The current HCN and grid-based populations for Providence, Rhode Island, present some interesting differences (Table 5). The two populations are similar from 1900–40, after which the HCN population values increase considerably. The increase in the HCN population was not necessarily due to a sudden influx of individuals into the Providence region, but more likely due to a change in the boundaries (and area) associated with the HCN population. The term “standard metropolitan area” (SMA) was introduced by the Bureau of the Budget (now known as the U.S. Office of Management and Budget) in 1949. The SMA boundaries are often defined to include the county in which the largest city resides, as well as adjacent counties.
At least three population estimates are available from the U.S. Bureau of Census for use with the HCN station associated with Providence, Rhode Island. The 1990 HCN value (Table 5) was the value provided for the Providence–Warwick–Pawtucket, Rhode Island, New England county metropolitan area (U.S. Bureau of Census 1997b). Additionally, a value of 160 728 is available for “Providence city” (U.S. Bureau of Census 1997b) and a value of 1 134 350 is available for the Providence–Fall River–Warwick, Rhode Island–Massachusetts, metropolitan statistical area (U.S. Bureau of Census 1997a). The grid-based estimates of the population associated with the HCN station located in Providence, would appear to offer a more consistent measure of the population.
The Durham, New Hampshire, example suggests that the original HCN and grid-based measures of population can be incompatible. The original HCN values of population are missing from 1900 through 1940. While grid-based values are available for these years the value for 1950 is about six times as great as the HCN value. Thus, use of grid-based values (e.g., the use of gridded values for Durham during 1900–40) to replace only the individual missing values that may exist in the HCN record of population values is not recommended. However, the use of gridded values to selectively replace missing values for those HCN stations without any population values may be appropriate for researchers who require population estimation for all stations in the HCN network. For this reason, the hybrid dataset, along with the gridded and original HCN population datasets, are planned to be made available on the World Wide Web in the near future.1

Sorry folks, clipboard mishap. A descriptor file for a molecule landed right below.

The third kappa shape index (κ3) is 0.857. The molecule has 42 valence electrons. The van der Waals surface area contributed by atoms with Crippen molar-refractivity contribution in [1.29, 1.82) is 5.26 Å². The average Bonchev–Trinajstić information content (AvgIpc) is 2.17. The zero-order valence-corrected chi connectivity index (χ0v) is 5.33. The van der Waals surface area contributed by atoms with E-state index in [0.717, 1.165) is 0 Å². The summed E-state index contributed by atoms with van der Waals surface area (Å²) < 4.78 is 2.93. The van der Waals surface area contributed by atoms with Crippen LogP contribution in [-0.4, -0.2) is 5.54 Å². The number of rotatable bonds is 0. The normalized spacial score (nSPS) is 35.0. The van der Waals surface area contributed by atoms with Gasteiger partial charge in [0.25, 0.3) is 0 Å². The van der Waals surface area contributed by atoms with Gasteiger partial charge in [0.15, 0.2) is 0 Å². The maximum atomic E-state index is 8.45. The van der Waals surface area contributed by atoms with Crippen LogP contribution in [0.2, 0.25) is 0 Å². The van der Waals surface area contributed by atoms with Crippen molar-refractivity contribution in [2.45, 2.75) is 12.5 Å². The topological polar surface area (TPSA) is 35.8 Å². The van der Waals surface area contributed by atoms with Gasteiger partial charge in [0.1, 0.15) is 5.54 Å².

The Providence, Rhode Island, and Durham, New Hampshire, examples appear to be representative of the differences in the HCN and grid-based populations for many of the HCN stations. Generally, the current HCN population for stations associated with large urban cities (e.g., Providence) will be greater than the grid-based population. In contrast, the HCN population for medium urban cities (e.g., Durham, New Hampshire, or College Park, Maryland) will generally be less than the grid-based population.
Missing population values represent over 17% of the decennial population values available for the original HCN stations. Additionally, the HCN populations can vary as definitions of the area (boundaries) of a city change. Compared to the original HCN population values the grid-based populations for HCN stations, that are based on samples of gridded population distribution and historical county-based population data, present decennial values derived from a consistent methodology. The operational HCN, hybrid, and grid-based population values are planned to be placed on the National Climatic Data Center’s World Wide Web location. The recommended urban-related temperature adjustments based on the operational HCN (or hybrid dataset) and grid-based methods of estimating station population can be significantly different for individual stations.
The authors wish to thank Dr. Hendrik Meij of SEDAC and Paul Sutton of the University of California, Santa Barbara, for their assistance in acquiring the gridded 1990 population density data, and David Bowman and Jay Lawrimore of the National Climatic Data Center for their assistance with documentation of the HCN population data set. This study was partially supported by the NOAA Office of Global Programs and NASA.
Corresponding author address: Kevin P. Gallo, USGS EROS Data Center, 47914 252nd Street, Sioux Falls, SD 57198.
Interested users are encouraged to visit the U.S. HCN Web site at http://www.ncdc.noaa.gov/ol/climate/research/ushcn/ushcn.html.